Conditions Treated

Assessment and Treatment of the Subscapularis | Dr. Alex Jimenez


These assessment and treatment recommendations represent a synthesis of information derived from personal clinical experience and from the numerous sources which are cited or are based on the work of researchers, clinicians, and therapists who are named (Basmajian 1974, Cailliet 1962, Dvorak & Dvorak 1984, Fryette 1954, Greenman 1989, 1996, Janda 1983, Lewit 1992, 1999, Mennell 1964, Rolf 1977, Williams 1965).

Clinical Application of Neuromuscular Techniques: the Subscapularis Muscle

The subscapularis is a large triangular muscle that fills the subscapular fossa and inserts into the lower tubercle of the humerus and the front of the shoulder joint capsule.

The subscapularis medially rotates the head of the humerus (internal rotation) and adducts it; when the arm is raised, it draws the humerus forward and downward. It is a powerful defense to the front of the shoulder joint, preventing displacement of the head of the humerus.

Damage or trauma from an injury or an aggravated condition can cause shortness in the subscapularis muscle. The following assessments and treatments can help improve structure and function.

Assessment of Shortness in the Subscapularis Muscle

Subscapularis shortness test (a) Direct palpation of the subscapularis is required to define problems since pain patterns in the shoulder, arm, scapula, and chest may derive from subscapularis or from other sources.

The patient is supine, and the practitioner grasps the affected side hand and applies traction while the fingers of the other hand palpate over the edge of the latissimus dorsi to make contact with the ventral surface of the scapula, where the subscapularis can be palpated. There may be a marked reaction from the patient when this is touched, indicating acute sensitivity.

Subscapularis shortness test (b) (as seen in Fig. 4.39 below) The patient is supine with the arm abducted to 90°, the elbow flexed to 90°, and the forearm in external rotation, palm upwards. The whole armrests at the restriction barrier, with gravity as its counterweight.

If the subscapularis is short, the forearm cannot rest easily parallel with the floor but will be somewhat elevated.



Figure 4.39A, B Assessment and MET self-treatment position for subscapularis. If the upper arm cannot rest parallel to the floor, possible shortness of subscapularis is indicated.

Care is needed to prevent the anterior shoulder from elevating in this position (moving towards the ceiling), giving a false normal picture.

Assessment of Weakness in the Subscapularis Muscle

The patient is prone with humerus abducted to 90° and elbow flexed to 90°. The humerus should be in internal rotation so that the forearm is parallel with the trunk and palm towards the ceiling. The practitioner stabilizes the scapula with one hand and, with the other, applies pressure to the patient’s wrist and forearm as though taking the humerus towards external rotation while the patient resists.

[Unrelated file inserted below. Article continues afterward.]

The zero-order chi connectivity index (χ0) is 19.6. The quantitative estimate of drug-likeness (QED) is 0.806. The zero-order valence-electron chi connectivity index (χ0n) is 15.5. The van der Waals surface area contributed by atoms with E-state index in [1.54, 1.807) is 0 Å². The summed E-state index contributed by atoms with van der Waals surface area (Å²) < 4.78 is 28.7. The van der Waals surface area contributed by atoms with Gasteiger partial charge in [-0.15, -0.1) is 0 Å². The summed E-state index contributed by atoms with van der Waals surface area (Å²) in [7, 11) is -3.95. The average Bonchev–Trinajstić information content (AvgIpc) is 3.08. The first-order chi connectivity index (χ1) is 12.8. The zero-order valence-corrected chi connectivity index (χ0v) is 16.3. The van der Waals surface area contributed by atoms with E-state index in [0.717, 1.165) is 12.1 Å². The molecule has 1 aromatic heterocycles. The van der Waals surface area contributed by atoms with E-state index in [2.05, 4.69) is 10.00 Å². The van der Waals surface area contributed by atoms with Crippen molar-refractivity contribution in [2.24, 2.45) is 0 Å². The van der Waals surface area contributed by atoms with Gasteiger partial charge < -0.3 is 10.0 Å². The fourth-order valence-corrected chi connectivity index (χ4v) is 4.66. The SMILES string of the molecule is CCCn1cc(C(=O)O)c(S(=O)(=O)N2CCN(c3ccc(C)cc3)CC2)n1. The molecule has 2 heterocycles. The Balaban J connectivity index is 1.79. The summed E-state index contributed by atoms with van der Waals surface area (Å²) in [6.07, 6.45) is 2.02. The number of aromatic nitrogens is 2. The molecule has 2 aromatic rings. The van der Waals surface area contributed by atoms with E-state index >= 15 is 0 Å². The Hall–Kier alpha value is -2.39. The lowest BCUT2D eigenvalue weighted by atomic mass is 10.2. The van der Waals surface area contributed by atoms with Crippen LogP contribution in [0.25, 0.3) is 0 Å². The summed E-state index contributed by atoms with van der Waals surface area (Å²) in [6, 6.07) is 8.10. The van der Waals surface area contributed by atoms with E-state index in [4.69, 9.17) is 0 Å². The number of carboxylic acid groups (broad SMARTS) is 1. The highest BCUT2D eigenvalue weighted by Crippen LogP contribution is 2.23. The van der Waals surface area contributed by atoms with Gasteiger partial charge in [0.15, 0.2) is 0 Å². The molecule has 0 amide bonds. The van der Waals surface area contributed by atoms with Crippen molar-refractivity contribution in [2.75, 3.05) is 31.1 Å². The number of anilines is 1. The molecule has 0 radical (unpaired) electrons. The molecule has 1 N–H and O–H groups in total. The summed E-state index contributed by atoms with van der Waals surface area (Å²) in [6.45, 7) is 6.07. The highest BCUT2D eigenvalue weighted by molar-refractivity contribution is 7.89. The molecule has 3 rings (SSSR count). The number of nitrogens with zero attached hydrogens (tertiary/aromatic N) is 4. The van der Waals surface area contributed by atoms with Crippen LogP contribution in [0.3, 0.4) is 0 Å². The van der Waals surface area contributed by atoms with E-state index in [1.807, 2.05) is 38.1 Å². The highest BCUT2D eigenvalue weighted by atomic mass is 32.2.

The relative strength is judged, and the method discussed by Norris (1999) should be used to increase strength (isotonic eccentric contraction performed slowly).

MET Treatment of the Subscapularis Muscle

The patient is supine with the arm abducted to 90°, the elbow flexed to 90°, and the forearm in external rotation, palm upwards. The whole arm rests at the restriction barrier, with gravity as its counterweight. (Care is needed to prevent the anterior shoulder from elevating in this position (moving towards the ceiling) and giving a false normal picture.)

The patient raises the forearm slightly, against minimal resistance from the practitioner, for 7–10 seconds and, following relaxation, gravity, or slight assistance from the operator, takes the arm into greater external rotation through the barrier, where it is held for not less than 20 seconds.


Additional Topics: Wellness

Overall, health and wellness are essential to maintaining the proper mental and physical balance in the body. From eating balanced nutrition, exercising, and participating in physical activities to sleeping a healthy amount of time regularly, following the best health and wellness tips can ultimately help maintain overall well-being. Eating plenty of fruits and vegetables can go a long way toward helping people become healthy.



OTHER IMPORTANT TOPICS: EXTRA: Sports Injuries? | Vincent Garcia | Patient | El Paso, TX Chiropractor

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The information herein on "Assessment and Treatment of the Subscapularis | Dr. Alex Jimenez" is not intended to replace a one-on-one relationship with a qualified health care professional, or licensed physician, and is not medical advice. We encourage you to make your own healthcare decisions based on your research and partnership with a qualified healthcare professional.

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Our information scope is limited to Chiropractic, musculoskeletal, physical medicines, wellness, contributing etiological viscerosomatic disturbances within clinical presentations, associated somatovisceral reflex clinical dynamics, subluxation complexes, sensitive health issues, and/or functional medicine articles, topics, and discussions.

We provide and present clinical collaboration with specialists from a wide array of disciplines. Each specialist is governed by their professional scope of practice and their jurisdiction of licensure. We use functional health & wellness protocols to treat and support care for the injuries or disorders of the musculoskeletal system.

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Dr. Alex Jimenez DC, MSACP, CCST, IFMCP*, CIFM*, ATN*


Licensed in: Texas & New Mexico*

Dr. Alex Jimenez DC, MSACP, CIFM*, IFMCP*, ATN*, CCST
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